According to LinkedIn’s “2018 Workplace Learning Trends Report” the workforce agrees, training for soft skills is the #1 priority with the pace of change fueling demand for adaptable, critical thinkers, communicators, and leaders.
It’s widely recognised that soft skills are harder to learn and to teach. The reason is that over a lifetime work, habits and attitudes become ingrained. Developing new soft skills involves changing attitudes, work philosophy and overcome personal character flaws.
Irish Times Training has been delivering trusted, current, expert soft skills training for over 40 years. Our high satisfaction rate speaks for itself with 98% of course participants saying they would recommend our courses. Our proven approach to soft skills training is based on an immersive classroom learning environment that encourages participants to implement what is learnt in the classroom and to engage with both expert trainers and peers.
Our 2019 programme addresses some of the challenges of the future workforce faced in organisations today with a number of new soft skills programmes added to our growing suite of public courses.
Creating an environment and a culture where people can thrive is essential to creating and sustaining success in an employee landscape that is seeking less of a ‘job for life’, and more meaning, purpose and engagement than ever before.
As a result, more and more organisations are adopting coaching style management disciplines. The reason why this management style delivers such incredible results can, to a large extent, be credited to the fact that it is hugely based on investing in people and people are every organisation’s biggest asset.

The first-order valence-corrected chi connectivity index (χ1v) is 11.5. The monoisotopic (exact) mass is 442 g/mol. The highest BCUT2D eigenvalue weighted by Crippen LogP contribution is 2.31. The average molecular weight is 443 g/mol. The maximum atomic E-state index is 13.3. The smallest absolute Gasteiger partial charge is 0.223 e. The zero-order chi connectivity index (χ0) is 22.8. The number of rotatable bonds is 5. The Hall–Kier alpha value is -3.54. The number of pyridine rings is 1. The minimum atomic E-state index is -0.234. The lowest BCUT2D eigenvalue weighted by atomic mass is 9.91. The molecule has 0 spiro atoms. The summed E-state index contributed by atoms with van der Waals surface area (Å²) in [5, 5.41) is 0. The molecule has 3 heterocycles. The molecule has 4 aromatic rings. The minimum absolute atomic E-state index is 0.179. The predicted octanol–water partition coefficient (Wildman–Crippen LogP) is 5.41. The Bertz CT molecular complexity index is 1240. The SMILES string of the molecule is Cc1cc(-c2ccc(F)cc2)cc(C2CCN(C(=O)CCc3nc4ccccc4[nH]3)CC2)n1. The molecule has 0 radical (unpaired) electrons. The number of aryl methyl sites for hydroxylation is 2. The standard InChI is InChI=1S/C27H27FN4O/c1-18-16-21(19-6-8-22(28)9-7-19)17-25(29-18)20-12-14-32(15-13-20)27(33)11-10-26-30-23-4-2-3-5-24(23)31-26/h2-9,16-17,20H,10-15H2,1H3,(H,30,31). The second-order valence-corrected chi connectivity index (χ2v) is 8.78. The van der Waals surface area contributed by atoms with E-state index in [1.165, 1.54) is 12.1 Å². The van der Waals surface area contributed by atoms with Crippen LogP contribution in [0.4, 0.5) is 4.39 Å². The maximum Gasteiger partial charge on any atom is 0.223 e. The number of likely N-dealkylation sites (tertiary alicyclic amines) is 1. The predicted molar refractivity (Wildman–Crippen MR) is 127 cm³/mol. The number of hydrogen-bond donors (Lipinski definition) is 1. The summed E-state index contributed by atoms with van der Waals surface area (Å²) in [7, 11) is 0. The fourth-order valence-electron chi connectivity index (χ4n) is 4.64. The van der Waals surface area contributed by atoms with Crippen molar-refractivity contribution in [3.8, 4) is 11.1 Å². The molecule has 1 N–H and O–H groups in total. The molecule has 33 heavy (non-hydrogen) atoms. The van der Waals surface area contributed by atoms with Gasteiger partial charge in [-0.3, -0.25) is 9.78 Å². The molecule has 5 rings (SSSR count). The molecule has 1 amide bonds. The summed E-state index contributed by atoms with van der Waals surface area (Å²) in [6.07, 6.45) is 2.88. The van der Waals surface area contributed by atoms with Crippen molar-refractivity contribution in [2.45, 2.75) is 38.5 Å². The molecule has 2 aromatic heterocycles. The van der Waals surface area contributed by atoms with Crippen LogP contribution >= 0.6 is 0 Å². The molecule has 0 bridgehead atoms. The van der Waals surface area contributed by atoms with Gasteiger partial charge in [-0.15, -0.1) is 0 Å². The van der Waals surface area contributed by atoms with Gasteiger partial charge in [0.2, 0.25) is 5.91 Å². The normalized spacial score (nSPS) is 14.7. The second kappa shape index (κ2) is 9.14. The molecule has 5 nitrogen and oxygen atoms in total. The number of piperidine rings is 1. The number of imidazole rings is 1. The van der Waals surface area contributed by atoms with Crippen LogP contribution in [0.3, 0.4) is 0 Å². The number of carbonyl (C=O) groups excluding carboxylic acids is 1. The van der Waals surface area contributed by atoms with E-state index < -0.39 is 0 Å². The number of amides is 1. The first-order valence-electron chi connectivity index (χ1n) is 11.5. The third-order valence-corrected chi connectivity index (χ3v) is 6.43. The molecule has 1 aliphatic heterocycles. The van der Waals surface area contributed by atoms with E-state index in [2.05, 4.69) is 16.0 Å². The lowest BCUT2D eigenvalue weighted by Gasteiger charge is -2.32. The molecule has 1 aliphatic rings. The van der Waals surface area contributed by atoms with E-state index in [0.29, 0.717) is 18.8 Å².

As well as directly encouraging personal development, good coaching has a proven record of impacting companies positively with “more creative ideas”, “more motivated staff” and “improved relationships” listed amongst the benefits by John Whitmore in his book ‘Coaching for Performance’ (2009).
Our 2-day Coaching for Performance programme will deliver insights on how to coach, the skill-sets needed, the do’s and don’ts of coaching and explain why organisations committed to talent development are adopting coaching style management disciplines.
One of the four major trends identified by Forbes as affecting the future workforce is a shift in business model with clear movement towards reducing complexity and building agile business processes uniquely customisable to customer needs. Organisations need to have or develop the capacity to evolve (often quickly) to set trends or respond to forces that are changing the market.
According to a January 2018 article in McKinsey Quarterly, “The urgency imperative places a premium on agility: it enables the shift to emergent strategy, while unleashing your people so they can reshape your business in real time. It’s also a powerful means of minimizing confusion and complexity in our world of rapid-fire digital communications where everyone can talk with everyone else—and will, gumming up the works if you don’t have a sensible set of operating norms in place. Agility is also the ideal way to integrate the power of machine-made decisions, which are going to become increasingly important to your fundamental decision system.”